≥60% prescribedMODERATE403.6−5.60.860.77, 0.970.01
HIGH34−4.0−13.5

Included n=135 women for whom, across weeks 13–52 (at full prescription), average adherence in the exercise logs was 90–100% in the MODERATE group (135–150 min/week; n=57) or ≥90% in the HIGH group (≥270 min/week; n=78).

HIGH:MODERATE ratio of geometric means for biomarker levels over 12 months adjusted for biomarker level at baseline. A ratio <1.0 indicates lower biomarker concentrations in the HIGH exercise group at 6 and 12 months; a ratio >1.0 indicates lower biomarker concentrations in the MODERATE exercise group; a ratio equal to 1.0 indicates no difference in biomarker concentrations between the HIGH and MODERATE exercise groups.

P for testing the HIGH-MODERATE group difference over 12 months from the linear mixed model, adjusted for biomarker level at baseline.

Time at high intensity was defined as time exercising at an intensity of 60–80% heart rate reserve averaged for each participant over 52 weeks. Cut points for the stratified analysis were 60% of the prescribed durations, i.e., 90 min/week in the MODERATE group and 180 min/week in the HIGH group.

Discussion

On average, circulating concentrations of total E2, estrone, SHBG, and free E2 changed similarly over 12 months for women prescribed 150 or 300 min/week of aerobic exercise. Treatment effect ratios, representing the HIGH:MODERATE ratio of geometric mean biomarker levels over 12 months, were all null, providing no evidence of a dose effect on circulating estrogen or SHBG concentrations. Exploratory analyses suggested our null findings may be partly adherence related and, possibly, that dose effects might vary with baseline BMI and when exercise is done mainly with vigorous intensity.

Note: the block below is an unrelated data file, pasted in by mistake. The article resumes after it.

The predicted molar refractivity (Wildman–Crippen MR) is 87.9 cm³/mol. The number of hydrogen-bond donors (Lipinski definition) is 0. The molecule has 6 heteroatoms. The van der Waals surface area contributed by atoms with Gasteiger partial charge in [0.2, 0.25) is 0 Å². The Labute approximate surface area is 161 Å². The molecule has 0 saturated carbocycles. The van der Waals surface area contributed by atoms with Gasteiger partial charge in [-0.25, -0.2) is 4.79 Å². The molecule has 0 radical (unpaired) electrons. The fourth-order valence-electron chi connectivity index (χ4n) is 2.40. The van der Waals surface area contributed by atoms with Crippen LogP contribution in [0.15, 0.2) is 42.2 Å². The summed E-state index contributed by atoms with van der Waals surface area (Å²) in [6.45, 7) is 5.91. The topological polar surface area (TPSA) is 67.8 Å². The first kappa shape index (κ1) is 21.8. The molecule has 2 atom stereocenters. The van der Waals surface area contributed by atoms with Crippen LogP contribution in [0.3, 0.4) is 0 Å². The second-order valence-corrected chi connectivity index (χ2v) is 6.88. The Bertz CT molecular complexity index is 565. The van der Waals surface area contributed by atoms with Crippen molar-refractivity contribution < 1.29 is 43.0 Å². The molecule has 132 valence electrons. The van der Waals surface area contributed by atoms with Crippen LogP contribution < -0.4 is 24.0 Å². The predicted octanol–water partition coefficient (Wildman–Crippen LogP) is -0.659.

Compared with the ALPHA trial, which tested an exercise prescription of 225 min/week using similar methods and participants (Friedenreich et al. 2010), estrogen reductions in BETA were smaller on average (4–8% in BETA vs 12–13% in ALPHA for free and total E2; 0–3% in BETA vs 5% in ALPHA for estrone) and SHBG increases were slightly larger in BETA (6–10% in BETA vs 3% in ALPHA). Similarly, other exercise trials in postmenopausal women typically improved these biomarker concentrations by 2–13% (Figueroa et al. 2003, Copeland & Tremblay 2004, McTiernan et al. 2004, Orsatti et al. 2008, Monninkhof et al. 2009, Friedenreich et al. 2010, Yoo et al. 2010, Campbell et al. 2012, Kim & Kim 2012). Thus, despite the relatively high exercise prescription in BETA, we could not demonstrate greater estrogen or SHBG changes than reported previously in similar trials. The reasons for this finding are unclear but might relate to modest adherence, particularly in the high volume group.